It’s not easy to acknowledge God’s sovereignty when things do not go our way. It’s not easy to believe His goodness when our lives are falling apart. But that’s why we pray. We pray even when we cry out in doubt and pain, and we pray ourselves to a point where we trust that somehow, someway, our God will yet make something good out of our broken lives.

 

In prayer, I learn how best to help those around me

When I pray for someone, I learn to see them through God’s eyes. Prayer is not just me talking to a dark room, it is me talking to God! When I pray sincerely, I am bringing my petitions to an almighty God, and trusting that He will respond.

I often start my prayers by asking God to help me pray. You see, I don’t always know how best to pray for someone. If left to my own devices, my prayers would probably look something like a Christmas wishlist: “Recovery,” “financial provision,” “wise doctors,” etc. There is nothing specifically wrong with that, but it’s not exactly a meaningful or productive conversation with the Almighty. God has promised help for when we don’t know how to pray (Romans 8:26), so I make full use of that promise by asking for help.

Then, knowing God is not only listening, but likely guiding me in my prayers, I start petitioning Him. So often I rely on God’s love—God loves my friends and family so much more and so deeply than I could ever imagine. He knows all their needs, great and small. As I increasingly realize this, I find myself praying less for physical healing or for financial provisions, but praying more for God to give real comfort, for God to remind my friends and I that He is in control, for God to show supernatural provision in their circumstances (whatever that may look like). When I am reminded how much God loves my friends—that He laid His life down for them!—I can pray with confidence that God’s will be done.

As a result, I believe that God works through my prayers. When I open my heart in prayer, I learn how to love a fellow image bearer the way God loves them, and am more likely to respond in a godly manner when the need arises.

While I long to solve the circumstantial difficulties people around me face, I’m reminded through praying that this is the best thing I can do for them.

 

Our world is fallen. We are reminded of this every time we turn on the news. We are reminded of this every time our loved ones suffer for one reason or another. Whenever we feel overwhelmed by the brokenness of the world around us, let’s remember this: Only God can offer peace that surpasses understanding. Only He will ultimately wipe away every tear. And when we pray, we call on God’s promises—and take comfort in the knowledge that whatever the circumstance, His purposes will be accomplished in our lives (Isaiah 46:10).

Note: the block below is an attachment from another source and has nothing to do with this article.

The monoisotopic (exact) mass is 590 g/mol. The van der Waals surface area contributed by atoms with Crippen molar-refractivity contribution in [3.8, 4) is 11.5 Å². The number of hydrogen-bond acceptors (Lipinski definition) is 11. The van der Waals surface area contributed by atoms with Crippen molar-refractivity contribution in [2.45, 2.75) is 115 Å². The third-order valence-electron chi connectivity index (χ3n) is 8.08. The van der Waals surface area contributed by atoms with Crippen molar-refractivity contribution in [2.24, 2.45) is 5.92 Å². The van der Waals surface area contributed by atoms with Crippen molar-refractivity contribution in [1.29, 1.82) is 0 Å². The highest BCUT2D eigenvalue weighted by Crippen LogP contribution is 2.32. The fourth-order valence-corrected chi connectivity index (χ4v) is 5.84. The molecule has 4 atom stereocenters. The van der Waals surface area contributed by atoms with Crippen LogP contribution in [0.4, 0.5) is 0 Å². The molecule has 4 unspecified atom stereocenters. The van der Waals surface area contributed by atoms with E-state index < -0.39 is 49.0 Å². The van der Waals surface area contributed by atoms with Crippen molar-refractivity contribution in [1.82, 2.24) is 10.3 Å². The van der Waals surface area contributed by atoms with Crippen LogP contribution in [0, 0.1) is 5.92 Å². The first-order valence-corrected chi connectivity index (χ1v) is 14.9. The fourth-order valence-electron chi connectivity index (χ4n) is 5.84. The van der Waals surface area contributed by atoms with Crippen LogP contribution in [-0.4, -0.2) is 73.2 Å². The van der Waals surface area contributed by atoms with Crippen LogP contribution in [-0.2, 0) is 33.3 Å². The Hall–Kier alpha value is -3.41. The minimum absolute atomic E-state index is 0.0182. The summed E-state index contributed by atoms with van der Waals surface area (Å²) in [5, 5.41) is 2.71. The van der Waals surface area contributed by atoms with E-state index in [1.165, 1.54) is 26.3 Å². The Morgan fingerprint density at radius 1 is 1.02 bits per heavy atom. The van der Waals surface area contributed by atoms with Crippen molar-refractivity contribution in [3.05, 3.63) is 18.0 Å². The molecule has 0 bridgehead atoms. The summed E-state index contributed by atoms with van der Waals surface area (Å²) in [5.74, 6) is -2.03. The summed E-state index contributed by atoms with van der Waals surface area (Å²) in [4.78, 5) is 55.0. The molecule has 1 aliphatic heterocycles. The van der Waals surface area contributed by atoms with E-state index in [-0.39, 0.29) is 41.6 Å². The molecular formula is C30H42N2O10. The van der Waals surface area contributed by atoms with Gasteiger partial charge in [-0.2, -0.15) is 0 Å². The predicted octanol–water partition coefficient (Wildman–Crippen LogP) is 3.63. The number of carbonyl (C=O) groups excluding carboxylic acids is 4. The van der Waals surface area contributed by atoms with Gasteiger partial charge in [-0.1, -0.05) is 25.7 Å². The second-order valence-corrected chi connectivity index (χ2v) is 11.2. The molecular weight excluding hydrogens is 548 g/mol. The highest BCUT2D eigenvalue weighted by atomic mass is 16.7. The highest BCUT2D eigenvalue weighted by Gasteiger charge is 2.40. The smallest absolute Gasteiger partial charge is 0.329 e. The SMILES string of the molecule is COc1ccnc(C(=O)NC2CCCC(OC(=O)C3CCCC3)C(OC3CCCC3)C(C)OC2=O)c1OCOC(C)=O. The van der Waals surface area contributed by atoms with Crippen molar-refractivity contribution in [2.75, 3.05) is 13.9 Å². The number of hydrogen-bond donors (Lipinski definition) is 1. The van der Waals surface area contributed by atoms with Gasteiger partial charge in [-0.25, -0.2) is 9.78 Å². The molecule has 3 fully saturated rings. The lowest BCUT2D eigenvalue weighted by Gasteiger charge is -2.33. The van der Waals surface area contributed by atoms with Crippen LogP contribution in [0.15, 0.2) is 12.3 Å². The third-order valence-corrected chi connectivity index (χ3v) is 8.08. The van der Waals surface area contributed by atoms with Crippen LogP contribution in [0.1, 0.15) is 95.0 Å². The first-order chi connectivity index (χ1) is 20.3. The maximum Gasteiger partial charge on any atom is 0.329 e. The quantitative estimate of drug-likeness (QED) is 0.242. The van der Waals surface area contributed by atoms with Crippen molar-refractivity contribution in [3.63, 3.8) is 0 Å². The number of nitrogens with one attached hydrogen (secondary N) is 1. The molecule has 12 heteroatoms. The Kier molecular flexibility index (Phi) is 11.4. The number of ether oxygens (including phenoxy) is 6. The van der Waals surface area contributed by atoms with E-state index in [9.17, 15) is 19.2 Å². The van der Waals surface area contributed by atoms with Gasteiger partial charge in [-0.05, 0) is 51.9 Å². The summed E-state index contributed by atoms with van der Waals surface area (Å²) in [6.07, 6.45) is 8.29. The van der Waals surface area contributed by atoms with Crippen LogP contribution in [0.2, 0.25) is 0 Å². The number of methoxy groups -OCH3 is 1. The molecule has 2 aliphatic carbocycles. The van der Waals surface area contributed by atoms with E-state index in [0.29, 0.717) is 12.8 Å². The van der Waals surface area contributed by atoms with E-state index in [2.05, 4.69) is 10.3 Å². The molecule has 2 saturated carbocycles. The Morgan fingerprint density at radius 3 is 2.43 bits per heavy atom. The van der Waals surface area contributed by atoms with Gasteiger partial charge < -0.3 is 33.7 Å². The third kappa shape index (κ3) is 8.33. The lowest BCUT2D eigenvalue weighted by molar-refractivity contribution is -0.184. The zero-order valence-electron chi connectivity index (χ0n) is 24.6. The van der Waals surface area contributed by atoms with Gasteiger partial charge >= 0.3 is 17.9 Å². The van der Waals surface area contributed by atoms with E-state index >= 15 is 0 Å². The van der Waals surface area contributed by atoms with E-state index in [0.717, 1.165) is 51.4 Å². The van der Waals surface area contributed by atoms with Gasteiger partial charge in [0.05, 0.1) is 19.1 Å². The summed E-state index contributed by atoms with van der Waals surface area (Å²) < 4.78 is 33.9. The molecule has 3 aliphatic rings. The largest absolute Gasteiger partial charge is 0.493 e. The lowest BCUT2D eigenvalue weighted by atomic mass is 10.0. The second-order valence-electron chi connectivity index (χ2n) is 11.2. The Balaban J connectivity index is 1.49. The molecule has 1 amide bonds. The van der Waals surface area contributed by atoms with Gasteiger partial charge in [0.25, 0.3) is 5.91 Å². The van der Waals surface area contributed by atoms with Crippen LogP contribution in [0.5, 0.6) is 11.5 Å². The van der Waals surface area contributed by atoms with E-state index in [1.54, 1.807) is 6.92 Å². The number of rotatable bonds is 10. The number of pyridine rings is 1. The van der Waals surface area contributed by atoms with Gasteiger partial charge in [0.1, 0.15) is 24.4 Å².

“Let us then approach God’s throne of grace with confidence, so that we may receive mercy and find grace to help us in our time of need.” (Hebrews 4:16)

What Should Christians Do About the Pain and Suffering in This World?

Written By Karen Kwek, Singapore

A lifelong scribbler, Karen enjoys the company of friends, a great cup of tea and seeing the gospel transform hearts and lives. She worked as a book editor until she and her husband traded peace and quiet for parenthood. It seemed a good idea at the time.

I never expected celebrity chef and writer Anthony Bourdain to take his own life. No one did. Few guessed the internal struggles that sapped his zest for living, even while publicly he personified vitality itself. Sad news comes as a shock, even when there is so much of it.

We will never be immune to the pain that is part of living in this world: war, genocide, terrorism, poverty, natural disasters and other horrible events on a global scale. . . . And then privately, too, innumerable instances of personal pain: broken relationships, physical or mental illness, loved ones lost. For a time—occasionally a very long interval—the shock can be so great, the hurt so debilitating, that the world as we know it comes crashing down around us. Little wonder that in his book The Problem of Pain, the great writer C. S. Lewis called pain God’s “megaphone to rouse a deaf world.” “We can ignore even pleasure,” Lewis wrote, “but pain insists upon being attended to.”

Given that our own and the world’s brokenness confront us daily, how should we respond to pain and suffering? What do we do as believers? In the face of terrible struggles, we have no easy answers. Others have written helpfully about the whys of suffering and about individual responses to loss and emotional hurts, so the focus of my thoughts is more on our response as a Christian community. What is it about believers that will stand out to the world, in our approach to pain and suffering?

 

1. Cry

Pain alerts us to the fact that something is wrong with the world and with people. So it is right to grieve alongside one another, to “mourn with those who mourn” (Romans 12:15).

We also cry to God. If we aren’t honest about admitting our vulnerability and hurt, we risk becoming jaded and cynical, soldiering on in our own strength without experiencing true comfort and safety in God. In his greeting to the Corinthian Christians, the apostle Paul describes God as “the Father of compassion and the God of all comfort” (2 Corinthians 1:3). In affliction Paul turns to God, the giver of comfort.